Words of the Week

There are rabbis who are so great that they can revive the dead. But reviving the dead is God’s business. A rabbi needs to be able to revive the living.
– Rabbi Menachem Mendel of Kotzkthe Kotzker Rebbe

Jews of the Week: Renée and Sir Naim Dangoor

The “Exilarch” and the First “Miss Iraq”

Sir Naim Dangoor in 2015

Naim Eliahou Dangoor (1914-2015) was born in Baghdad to a wealthy and religious family, at a time when a full third of the city’s population was Jewish. His grandfather was the Chief Rabbi of Baghdad, while his father operated the largest Arabic printing press in the world. At 17, Dangoor journeyed to England to study engineering at the University of London. Upon his return to Iraq, he hoped to work as a railway engineer but was barred from the position because he was Jewish. Instead, Dangoor was conscripted into the army. There, he met Ahmed Safwat, and the two decided to start a business together. The first major contract secured by their company (Eastern Industries Ltd.) was to replace the windows of Iraq’s government buildings. They soon diverged into property development and manufacturing. They made matches, furniture, and opened Iraq’s very first Coca-Cola bottling plant.

Renée Dangoor

Meanwhile, Naim married his cousin, Renée Dangoor(1925-2008). She was born in Shanghai, where her family temporarily lived for business. The family moved back to Baghdad when she was still a child. In 1947, she participated in the country’s first beauty pageant, and was crowned the first ever “Miss Iraq”. She married Naim the following year. Unfortunately, things got really bad for Iraq’s Jews after the founding of the State of Israel. By 1959, the Dangoors had no choice but to flee. Naim continued to operate his businesses for a few more years until the government stripped him of his citizenship and took over his company. The family settled in England and started from scratch, opening a new property development business, and establishing a community centre for Iraqi Jewish immigrants. To preserve their culture, Naim founded The Scribe – Journal of Babylonian Jewry, which would go on to publish magazine issues for 35 years, distributed in 25 countries. By 1980, Dangoor had rebuilt his wealth. He wanted to give back to his new home, and established the Exilarch Foundation to provide charitable funds to organizations across the UK. Among other things, the Foundation has provided full scholarships to over 5000 needy students. The Dangoors made the largest ever private donation to both the Royal Society of Medicine and the Francis Crick Institute (Europe’s largest biomedical research facility). After Renée succumbed to cancer, Naim became one of the biggest contributors to Cancer Research UK. He also donated a massive sum to the University of Nanjing in China, in honour of his wife who was born nearby. Among the many other beneficiaries of the Dangoors is Bar-Ilan University, which now runs the Dangoor Centre for Personalised Medicine. Shortly before his passing, at age 100, Dangoor was knighted by the Queen, making him the second-oldest person ever to receive the honour.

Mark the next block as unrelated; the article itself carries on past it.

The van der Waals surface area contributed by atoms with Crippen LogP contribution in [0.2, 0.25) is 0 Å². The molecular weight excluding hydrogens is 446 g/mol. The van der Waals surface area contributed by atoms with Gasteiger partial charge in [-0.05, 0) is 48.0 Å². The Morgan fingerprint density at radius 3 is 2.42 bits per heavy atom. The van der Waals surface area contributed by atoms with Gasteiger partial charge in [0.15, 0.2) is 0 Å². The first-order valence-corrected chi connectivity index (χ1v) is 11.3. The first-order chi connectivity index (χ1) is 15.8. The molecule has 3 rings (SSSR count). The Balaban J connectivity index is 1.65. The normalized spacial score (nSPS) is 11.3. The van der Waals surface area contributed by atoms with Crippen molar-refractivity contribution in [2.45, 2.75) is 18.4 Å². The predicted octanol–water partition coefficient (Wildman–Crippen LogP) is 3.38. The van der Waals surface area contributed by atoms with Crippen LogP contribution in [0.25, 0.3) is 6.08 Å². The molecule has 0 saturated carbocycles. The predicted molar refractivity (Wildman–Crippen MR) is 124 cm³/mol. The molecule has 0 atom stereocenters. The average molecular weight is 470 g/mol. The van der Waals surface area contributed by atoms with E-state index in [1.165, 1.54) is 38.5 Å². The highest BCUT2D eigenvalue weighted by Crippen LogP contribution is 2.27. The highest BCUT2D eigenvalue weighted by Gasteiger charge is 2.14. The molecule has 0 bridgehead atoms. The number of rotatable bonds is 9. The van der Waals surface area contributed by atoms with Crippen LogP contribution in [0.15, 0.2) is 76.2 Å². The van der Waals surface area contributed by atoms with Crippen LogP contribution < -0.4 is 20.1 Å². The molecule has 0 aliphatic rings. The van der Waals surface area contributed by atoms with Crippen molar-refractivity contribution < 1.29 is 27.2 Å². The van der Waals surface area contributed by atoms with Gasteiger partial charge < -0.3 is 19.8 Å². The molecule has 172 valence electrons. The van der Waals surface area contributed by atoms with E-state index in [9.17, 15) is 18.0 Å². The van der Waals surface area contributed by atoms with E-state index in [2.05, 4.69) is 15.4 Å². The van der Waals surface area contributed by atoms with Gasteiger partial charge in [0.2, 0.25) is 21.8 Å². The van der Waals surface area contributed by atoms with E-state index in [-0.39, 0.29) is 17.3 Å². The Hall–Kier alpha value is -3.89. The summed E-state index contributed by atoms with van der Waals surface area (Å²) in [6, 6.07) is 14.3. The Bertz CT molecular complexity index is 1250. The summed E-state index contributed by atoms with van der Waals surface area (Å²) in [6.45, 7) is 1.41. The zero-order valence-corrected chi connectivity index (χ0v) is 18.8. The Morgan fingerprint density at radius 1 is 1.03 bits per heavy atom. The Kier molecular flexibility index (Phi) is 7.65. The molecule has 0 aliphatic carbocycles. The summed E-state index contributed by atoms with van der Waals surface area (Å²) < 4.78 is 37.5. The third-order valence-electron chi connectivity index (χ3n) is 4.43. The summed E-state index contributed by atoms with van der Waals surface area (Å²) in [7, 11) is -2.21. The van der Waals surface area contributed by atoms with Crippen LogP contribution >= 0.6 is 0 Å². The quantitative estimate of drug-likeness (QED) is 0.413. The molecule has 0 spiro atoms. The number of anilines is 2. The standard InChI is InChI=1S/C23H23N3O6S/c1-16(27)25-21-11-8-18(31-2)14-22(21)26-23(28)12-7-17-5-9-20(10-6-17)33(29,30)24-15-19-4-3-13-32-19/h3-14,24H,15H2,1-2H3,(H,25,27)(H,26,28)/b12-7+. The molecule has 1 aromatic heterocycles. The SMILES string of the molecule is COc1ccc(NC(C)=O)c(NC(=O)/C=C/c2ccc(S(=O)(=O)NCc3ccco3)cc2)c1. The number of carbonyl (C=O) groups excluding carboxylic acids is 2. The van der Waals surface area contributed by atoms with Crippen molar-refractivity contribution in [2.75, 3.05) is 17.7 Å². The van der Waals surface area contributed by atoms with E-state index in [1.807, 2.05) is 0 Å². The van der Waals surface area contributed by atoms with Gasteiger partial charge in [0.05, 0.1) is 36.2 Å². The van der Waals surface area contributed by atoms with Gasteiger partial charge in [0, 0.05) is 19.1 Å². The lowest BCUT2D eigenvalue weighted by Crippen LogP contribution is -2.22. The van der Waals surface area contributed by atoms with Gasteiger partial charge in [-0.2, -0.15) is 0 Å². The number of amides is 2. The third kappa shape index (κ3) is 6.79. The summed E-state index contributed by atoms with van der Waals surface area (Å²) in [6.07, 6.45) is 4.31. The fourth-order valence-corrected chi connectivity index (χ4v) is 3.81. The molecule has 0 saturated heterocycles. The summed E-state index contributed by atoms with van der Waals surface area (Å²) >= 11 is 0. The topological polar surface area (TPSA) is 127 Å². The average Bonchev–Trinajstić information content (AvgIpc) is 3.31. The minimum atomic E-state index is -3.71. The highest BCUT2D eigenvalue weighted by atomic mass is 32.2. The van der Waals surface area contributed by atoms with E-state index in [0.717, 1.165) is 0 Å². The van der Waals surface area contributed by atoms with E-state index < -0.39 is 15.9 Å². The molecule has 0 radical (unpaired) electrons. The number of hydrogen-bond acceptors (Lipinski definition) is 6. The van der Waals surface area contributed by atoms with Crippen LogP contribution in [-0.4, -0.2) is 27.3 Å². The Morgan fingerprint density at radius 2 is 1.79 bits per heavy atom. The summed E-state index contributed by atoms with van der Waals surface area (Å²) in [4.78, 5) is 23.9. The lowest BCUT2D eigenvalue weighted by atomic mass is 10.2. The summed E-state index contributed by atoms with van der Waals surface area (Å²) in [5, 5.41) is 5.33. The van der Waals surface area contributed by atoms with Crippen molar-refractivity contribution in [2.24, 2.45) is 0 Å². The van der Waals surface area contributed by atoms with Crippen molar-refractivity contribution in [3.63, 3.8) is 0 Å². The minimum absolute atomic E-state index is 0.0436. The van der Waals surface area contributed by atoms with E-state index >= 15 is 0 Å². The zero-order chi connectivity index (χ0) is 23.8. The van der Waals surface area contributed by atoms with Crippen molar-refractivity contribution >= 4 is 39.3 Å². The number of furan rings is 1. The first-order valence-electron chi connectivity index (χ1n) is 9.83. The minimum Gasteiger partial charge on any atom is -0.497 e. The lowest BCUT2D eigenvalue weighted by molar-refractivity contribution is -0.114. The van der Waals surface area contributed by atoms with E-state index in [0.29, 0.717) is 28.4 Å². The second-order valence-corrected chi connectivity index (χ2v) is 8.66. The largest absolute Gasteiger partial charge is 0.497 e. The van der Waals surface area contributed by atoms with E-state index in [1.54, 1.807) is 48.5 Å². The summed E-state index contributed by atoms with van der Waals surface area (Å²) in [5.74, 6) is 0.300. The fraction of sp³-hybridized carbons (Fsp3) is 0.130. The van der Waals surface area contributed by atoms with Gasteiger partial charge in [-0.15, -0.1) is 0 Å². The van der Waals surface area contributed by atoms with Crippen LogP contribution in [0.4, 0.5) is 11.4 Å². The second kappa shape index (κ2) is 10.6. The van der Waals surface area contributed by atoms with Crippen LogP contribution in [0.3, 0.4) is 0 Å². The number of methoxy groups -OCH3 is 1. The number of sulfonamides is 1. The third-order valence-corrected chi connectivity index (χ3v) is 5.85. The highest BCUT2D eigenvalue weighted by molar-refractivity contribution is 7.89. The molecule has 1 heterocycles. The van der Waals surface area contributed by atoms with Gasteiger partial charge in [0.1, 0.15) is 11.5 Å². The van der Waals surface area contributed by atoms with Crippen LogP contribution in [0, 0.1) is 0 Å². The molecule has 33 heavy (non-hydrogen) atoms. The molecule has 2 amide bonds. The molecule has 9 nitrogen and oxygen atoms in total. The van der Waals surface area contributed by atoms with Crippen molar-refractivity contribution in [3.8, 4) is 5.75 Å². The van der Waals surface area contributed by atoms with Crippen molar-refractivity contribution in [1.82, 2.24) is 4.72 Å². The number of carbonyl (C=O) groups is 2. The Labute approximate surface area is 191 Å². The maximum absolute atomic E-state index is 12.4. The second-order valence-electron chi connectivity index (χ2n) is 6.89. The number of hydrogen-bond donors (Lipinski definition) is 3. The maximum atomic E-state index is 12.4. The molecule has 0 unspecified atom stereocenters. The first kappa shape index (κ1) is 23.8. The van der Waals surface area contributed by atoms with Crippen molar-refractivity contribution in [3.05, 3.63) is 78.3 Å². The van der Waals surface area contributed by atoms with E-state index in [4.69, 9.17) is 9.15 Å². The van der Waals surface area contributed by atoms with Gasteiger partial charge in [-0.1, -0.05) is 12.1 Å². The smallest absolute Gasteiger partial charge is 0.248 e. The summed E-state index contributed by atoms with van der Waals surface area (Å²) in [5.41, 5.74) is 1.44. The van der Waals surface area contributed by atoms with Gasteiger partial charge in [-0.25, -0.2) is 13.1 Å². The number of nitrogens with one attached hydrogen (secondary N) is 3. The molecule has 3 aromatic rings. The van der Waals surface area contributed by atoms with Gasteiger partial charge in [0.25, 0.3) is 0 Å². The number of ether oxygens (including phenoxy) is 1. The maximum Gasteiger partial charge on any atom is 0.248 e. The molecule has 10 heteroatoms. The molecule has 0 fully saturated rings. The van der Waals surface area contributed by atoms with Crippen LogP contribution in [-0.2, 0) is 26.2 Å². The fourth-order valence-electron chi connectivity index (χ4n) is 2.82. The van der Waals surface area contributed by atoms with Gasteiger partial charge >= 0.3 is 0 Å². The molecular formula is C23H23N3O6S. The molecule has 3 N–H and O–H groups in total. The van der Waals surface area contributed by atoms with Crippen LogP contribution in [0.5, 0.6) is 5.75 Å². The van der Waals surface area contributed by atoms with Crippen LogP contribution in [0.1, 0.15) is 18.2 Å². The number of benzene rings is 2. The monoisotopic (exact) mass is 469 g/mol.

50 Things a Jew Should Always Do

Words of the Week

The idea is that you’re supposed to be a light to the nations. If you only have your light on at home, nobody else sees it.
– Rabbi David Wolpe

Clockwise from left: Hakham Ezra Reuben Dangoor, Chief Rabbi of Baghdad from 1923-1926; Naim and Renée at a Baghdad party; an Arabic newspaper announces “Miss Iraq” in 1947; the first Coca-Cola ad in Iraq, circa 1950; Naim with his business partner Ahmed Safwat.